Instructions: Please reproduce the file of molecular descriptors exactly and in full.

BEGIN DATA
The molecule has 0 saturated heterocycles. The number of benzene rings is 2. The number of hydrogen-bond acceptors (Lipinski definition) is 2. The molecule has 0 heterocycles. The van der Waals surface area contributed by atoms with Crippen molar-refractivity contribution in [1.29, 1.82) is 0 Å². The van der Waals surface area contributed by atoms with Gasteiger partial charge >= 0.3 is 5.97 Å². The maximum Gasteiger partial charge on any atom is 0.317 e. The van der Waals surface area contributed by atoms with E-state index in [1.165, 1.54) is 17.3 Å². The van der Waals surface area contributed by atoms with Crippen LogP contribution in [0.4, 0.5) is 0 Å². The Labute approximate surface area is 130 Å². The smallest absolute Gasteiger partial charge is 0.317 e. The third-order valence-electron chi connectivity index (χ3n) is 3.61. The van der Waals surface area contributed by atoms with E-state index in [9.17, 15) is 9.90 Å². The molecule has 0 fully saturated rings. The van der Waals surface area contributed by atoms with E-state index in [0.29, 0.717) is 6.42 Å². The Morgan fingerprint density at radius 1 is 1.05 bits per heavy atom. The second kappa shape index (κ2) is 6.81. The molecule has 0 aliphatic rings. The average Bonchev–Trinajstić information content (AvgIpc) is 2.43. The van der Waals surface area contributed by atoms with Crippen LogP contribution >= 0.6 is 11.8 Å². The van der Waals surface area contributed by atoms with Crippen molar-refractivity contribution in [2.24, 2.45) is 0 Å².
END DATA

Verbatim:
The molecule has 0 saturated heterocycles. The number of benzene rings is 2. The number of hydrogen-bond acceptors (Lipinski definition) is 2. The molecule has 0 heterocycles. The van der Waals surface area contributed by atoms with Crippen molar-refractivity contribution in [1.29, 1.82) is 0 Å². The van der Waals surface area contributed by atoms with Gasteiger partial charge >= 0.3 is 5.97 Å². The maximum Gasteiger partial charge on any atom is 0.317 e. The van der Waals surface area contributed by atoms with E-state index in [1.165, 1.54) is 17.3 Å². The van der Waals surface area contributed by atoms with Crippen LogP contribution in [0.4, 0.5) is 0 Å². The Labute approximate surface area is 130 Å². The smallest absolute Gasteiger partial charge is 0.317 e. The third-order valence-electron chi connectivity index (χ3n) is 3.61. The van der Waals surface area contributed by atoms with E-state index in [9.17, 15) is 9.90 Å². The molecule has 0 fully saturated rings. The van der Waals surface area contributed by atoms with E-state index in [0.29, 0.717) is 6.42 Å². The Morgan fingerprint density at radius 1 is 1.05 bits per heavy atom. The second kappa shape index (κ2) is 6.81. The molecule has 0 aliphatic rings. The average Bonchev–Trinajstić information content (AvgIpc) is 2.43. The van der Waals surface area contributed by atoms with Crippen LogP contribution >= 0.6 is 11.8 Å². The van der Waals surface area contributed by atoms with Crippen molar-refractivity contribution in [2.24, 2.45) is 0 Å².